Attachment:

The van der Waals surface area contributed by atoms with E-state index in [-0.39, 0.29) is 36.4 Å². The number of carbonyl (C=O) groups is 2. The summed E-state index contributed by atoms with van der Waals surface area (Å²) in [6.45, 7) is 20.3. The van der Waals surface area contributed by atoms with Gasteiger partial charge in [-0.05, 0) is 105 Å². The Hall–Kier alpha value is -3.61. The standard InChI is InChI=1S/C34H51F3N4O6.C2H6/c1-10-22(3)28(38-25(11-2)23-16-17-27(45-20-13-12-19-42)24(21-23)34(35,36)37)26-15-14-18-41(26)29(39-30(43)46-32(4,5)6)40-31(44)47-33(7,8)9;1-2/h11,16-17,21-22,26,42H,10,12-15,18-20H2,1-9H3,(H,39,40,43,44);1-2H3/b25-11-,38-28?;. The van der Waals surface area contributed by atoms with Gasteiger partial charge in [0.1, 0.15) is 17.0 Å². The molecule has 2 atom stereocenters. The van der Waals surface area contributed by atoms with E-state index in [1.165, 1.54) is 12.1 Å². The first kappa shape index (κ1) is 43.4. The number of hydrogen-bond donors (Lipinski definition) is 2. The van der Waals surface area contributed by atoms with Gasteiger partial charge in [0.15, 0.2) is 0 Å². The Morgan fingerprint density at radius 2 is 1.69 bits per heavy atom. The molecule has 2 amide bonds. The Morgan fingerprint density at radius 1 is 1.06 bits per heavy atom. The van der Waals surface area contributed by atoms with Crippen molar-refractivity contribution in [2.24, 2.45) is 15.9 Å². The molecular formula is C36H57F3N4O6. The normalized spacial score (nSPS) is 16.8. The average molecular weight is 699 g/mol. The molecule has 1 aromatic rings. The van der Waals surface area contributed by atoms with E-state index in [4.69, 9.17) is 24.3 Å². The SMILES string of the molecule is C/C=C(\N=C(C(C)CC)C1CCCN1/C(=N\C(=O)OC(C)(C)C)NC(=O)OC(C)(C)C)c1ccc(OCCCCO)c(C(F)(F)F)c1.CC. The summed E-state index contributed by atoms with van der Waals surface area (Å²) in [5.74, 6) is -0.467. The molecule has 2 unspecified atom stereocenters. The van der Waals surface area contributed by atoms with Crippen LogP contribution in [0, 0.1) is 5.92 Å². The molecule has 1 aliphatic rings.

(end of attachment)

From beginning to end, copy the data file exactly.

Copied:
The van der Waals surface area contributed by atoms with E-state index in [-0.39, 0.29) is 36.4 Å². The number of carbonyl (C=O) groups is 2. The summed E-state index contributed by atoms with van der Waals surface area (Å²) in [6.45, 7) is 20.3. The van der Waals surface area contributed by atoms with Gasteiger partial charge in [-0.05, 0) is 105 Å². The Hall–Kier alpha value is -3.61. The standard InChI is InChI=1S/C34H51F3N4O6.C2H6/c1-10-22(3)28(38-25(11-2)23-16-17-27(45-20-13-12-19-42)24(21-23)34(35,36)37)26-15-14-18-41(26)29(39-30(43)46-32(4,5)6)40-31(44)47-33(7,8)9;1-2/h11,16-17,21-22,26,42H,10,12-15,18-20H2,1-9H3,(H,39,40,43,44);1-2H3/b25-11-,38-28?;. The van der Waals surface area contributed by atoms with Gasteiger partial charge in [0.1, 0.15) is 17.0 Å². The molecule has 2 atom stereocenters. The van der Waals surface area contributed by atoms with E-state index in [1.165, 1.54) is 12.1 Å². The first kappa shape index (κ1) is 43.4. The number of hydrogen-bond donors (Lipinski definition) is 2. The van der Waals surface area contributed by atoms with Gasteiger partial charge in [0.15, 0.2) is 0 Å². The Morgan fingerprint density at radius 2 is 1.69 bits per heavy atom. The molecule has 2 amide bonds. The Morgan fingerprint density at radius 1 is 1.06 bits per heavy atom. The van der Waals surface area contributed by atoms with Crippen molar-refractivity contribution in [2.24, 2.45) is 15.9 Å². The molecular formula is C36H57F3N4O6. The normalized spacial score (nSPS) is 16.8. The average molecular weight is 699 g/mol. The molecule has 1 aromatic rings. The van der Waals surface area contributed by atoms with E-state index in [4.69, 9.17) is 24.3 Å². The SMILES string of the molecule is C/C=C(\N=C(C(C)CC)C1CCCN1/C(=N\C(=O)OC(C)(C)C)NC(=O)OC(C)(C)C)c1ccc(OCCCCO)c(C(F)(F)F)c1.CC. The summed E-state index contributed by atoms with van der Waals surface area (Å²) in [5.74, 6) is -0.467. The molecule has 2 unspecified atom stereocenters. The van der Waals surface area contributed by atoms with Crippen LogP contribution in [0, 0.1) is 5.92 Å². The molecule has 1 aliphatic rings.